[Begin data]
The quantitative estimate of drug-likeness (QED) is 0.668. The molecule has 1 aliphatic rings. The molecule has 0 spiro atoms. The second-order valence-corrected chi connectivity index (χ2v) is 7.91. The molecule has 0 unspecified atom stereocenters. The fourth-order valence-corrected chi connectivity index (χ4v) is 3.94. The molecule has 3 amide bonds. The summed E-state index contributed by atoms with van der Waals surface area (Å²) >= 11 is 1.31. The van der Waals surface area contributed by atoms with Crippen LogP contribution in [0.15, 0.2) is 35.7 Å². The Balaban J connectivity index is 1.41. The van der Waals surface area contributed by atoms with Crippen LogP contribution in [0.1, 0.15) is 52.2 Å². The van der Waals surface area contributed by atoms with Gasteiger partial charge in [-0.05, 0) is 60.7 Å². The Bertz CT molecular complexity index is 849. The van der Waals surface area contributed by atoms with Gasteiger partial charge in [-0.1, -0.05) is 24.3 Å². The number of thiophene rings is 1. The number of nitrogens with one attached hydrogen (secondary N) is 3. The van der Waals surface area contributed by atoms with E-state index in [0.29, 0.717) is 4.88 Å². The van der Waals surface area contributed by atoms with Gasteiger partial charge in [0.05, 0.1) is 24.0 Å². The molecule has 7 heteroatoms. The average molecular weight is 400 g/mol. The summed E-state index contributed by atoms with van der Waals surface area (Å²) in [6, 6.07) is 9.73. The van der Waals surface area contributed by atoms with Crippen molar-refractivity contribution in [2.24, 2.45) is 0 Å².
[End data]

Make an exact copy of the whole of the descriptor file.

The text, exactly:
The quantitative estimate of drug-likeness (QED) is 0.668. The molecule has 1 aliphatic rings. The molecule has 0 spiro atoms. The second-order valence-corrected chi connectivity index (χ2v) is 7.91. The molecule has 0 unspecified atom stereocenters. The fourth-order valence-corrected chi connectivity index (χ4v) is 3.94. The molecule has 3 amide bonds. The summed E-state index contributed by atoms with van der Waals surface area (Å²) >= 11 is 1.31. The van der Waals surface area contributed by atoms with Crippen LogP contribution in [0.15, 0.2) is 35.7 Å². The Balaban J connectivity index is 1.41. The van der Waals surface area contributed by atoms with Crippen LogP contribution in [0.1, 0.15) is 52.2 Å². The van der Waals surface area contributed by atoms with Gasteiger partial charge in [-0.05, 0) is 60.7 Å². The Bertz CT molecular complexity index is 849. The van der Waals surface area contributed by atoms with Gasteiger partial charge in [-0.1, -0.05) is 24.3 Å². The number of thiophene rings is 1. The number of nitrogens with one attached hydrogen (secondary N) is 3. The van der Waals surface area contributed by atoms with E-state index in [0.29, 0.717) is 4.88 Å². The van der Waals surface area contributed by atoms with Gasteiger partial charge in [0.05, 0.1) is 24.0 Å². The molecule has 7 heteroatoms. The average molecular weight is 400 g/mol. The summed E-state index contributed by atoms with van der Waals surface area (Å²) in [6, 6.07) is 9.73. The van der Waals surface area contributed by atoms with Crippen molar-refractivity contribution in [2.24, 2.45) is 0 Å².